It is hard to understand how with a majority NDP Government we are having labour conflicts like the one with Points West Living in Cold Lake.
On a very cold Feb. 3 I attended a rally of about l50 strikers and supporters in front of the PWL Office (which had conveniently moved) about their lockout on Dec.16th.
PWL is one of the most profitable and fastest growing for-profit seniors providers operating in Alberta. They receive millions in taxpayer dollars and retain a portion in profit, but how this money is spent is not disclosed to the public.
Alberta Union of Provincial Employees represents 160 employees who have been bargaining for a fair contract at four PWL facilities. The facility in Cold Lake joined the union two years ago but still cannot get a first contract. This is an old story in Alberta, where labour laws do not make getting a first contract easy, even with an NDP government.
The problem can’t be credited to a lack of money. According to the AUPE website, “After a sale in 2015 valued at approximately $100 million, all PWL sites are owned by the same Ontario based company. In the year before the sale PWL profits increased 46%, rising from $864,593 to $1,262,636. The company expects to increase its value to $500 million over the next 3 to 5 years. PWL’s CEO Doug Mills, and Vice-President of Human Resources and Administration Paul Melanson each own an 8.3 percent share in Points West Inc. profits in addition to their regular salaries and additional compensation. In 2015 these bonuses were set at $175,000 for Rath and Melanson and $250,000 for Mills.”
Again this is from the AUPE website: “Between 2008 and 2013, PWL received more than $32 million of public funding to build six facilities, as well as operating funding of $25,000-$65,000/per bed and additional funding for medical equipment and facility upgrades.”
The emphasis at the rally was not on wages, but working conditions. Most staff work part-time or casually, and they want solutions to problems of short staffing, arbitrary scheduling and concerns about training. This includes respect for seniority. The casual nature of the work force does drive wages down, but more seriously offers much degraded care to the seniors. The relationship between staff, and with the residents, is more difficult to maintain. Regulations in this field are in much need of improvement. Because there aren’t any strict ratios of staff to residents, staff can be severely overworked, which deteriorates the ability to care well for residents.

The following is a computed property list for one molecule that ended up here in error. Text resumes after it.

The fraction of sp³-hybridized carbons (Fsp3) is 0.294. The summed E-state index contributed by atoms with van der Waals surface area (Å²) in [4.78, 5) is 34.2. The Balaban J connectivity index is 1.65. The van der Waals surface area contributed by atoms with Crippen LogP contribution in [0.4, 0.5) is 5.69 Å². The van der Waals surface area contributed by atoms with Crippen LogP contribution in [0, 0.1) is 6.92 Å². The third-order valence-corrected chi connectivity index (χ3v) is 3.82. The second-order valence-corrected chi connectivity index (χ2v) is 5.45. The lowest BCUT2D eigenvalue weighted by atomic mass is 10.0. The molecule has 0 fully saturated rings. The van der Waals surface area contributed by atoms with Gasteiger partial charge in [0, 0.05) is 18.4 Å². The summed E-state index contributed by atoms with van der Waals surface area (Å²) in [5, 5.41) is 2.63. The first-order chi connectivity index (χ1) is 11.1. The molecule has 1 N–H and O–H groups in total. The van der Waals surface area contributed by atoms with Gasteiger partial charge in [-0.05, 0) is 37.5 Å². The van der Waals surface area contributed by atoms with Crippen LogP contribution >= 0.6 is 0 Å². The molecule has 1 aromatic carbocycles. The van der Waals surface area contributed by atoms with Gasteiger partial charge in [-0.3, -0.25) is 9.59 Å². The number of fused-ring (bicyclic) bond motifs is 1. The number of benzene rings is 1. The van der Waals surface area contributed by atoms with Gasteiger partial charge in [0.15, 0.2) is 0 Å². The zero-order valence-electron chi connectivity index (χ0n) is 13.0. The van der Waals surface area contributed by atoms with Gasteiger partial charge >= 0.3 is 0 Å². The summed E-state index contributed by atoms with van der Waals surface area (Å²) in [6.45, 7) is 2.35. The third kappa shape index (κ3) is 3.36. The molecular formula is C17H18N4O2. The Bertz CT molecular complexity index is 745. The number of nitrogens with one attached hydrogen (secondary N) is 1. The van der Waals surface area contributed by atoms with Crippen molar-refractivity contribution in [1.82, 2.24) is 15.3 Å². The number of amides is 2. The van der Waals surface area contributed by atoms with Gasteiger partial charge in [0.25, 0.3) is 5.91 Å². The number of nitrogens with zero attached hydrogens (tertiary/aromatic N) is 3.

The issue of training and regulations was also brought up. As frontline workers, these are employees who can witness the neglect and abuse of those in great need, and their voices should be heard.
Union negotiator John Weaver said that most private for-profits have similar problems, and that 60% of senior care facilities are private for-profit. This contract has far-reaching implications for care of seniors, because there are first contracts at the Stettler and Slave Lake sites, as well as re-negotiations at Century Park and Heritage House. Profiteering off both residents and workers should be challenged, along with quality of care. With its profits and taxpayers’ money, the company is housing replacement workers in hotels at great cost, to break the union. Ultimately this will be used against us all, if this is how we will be cared for in our old age.
For more information, visit www.pwlprobe.com; this site will help you to send a letter to the government.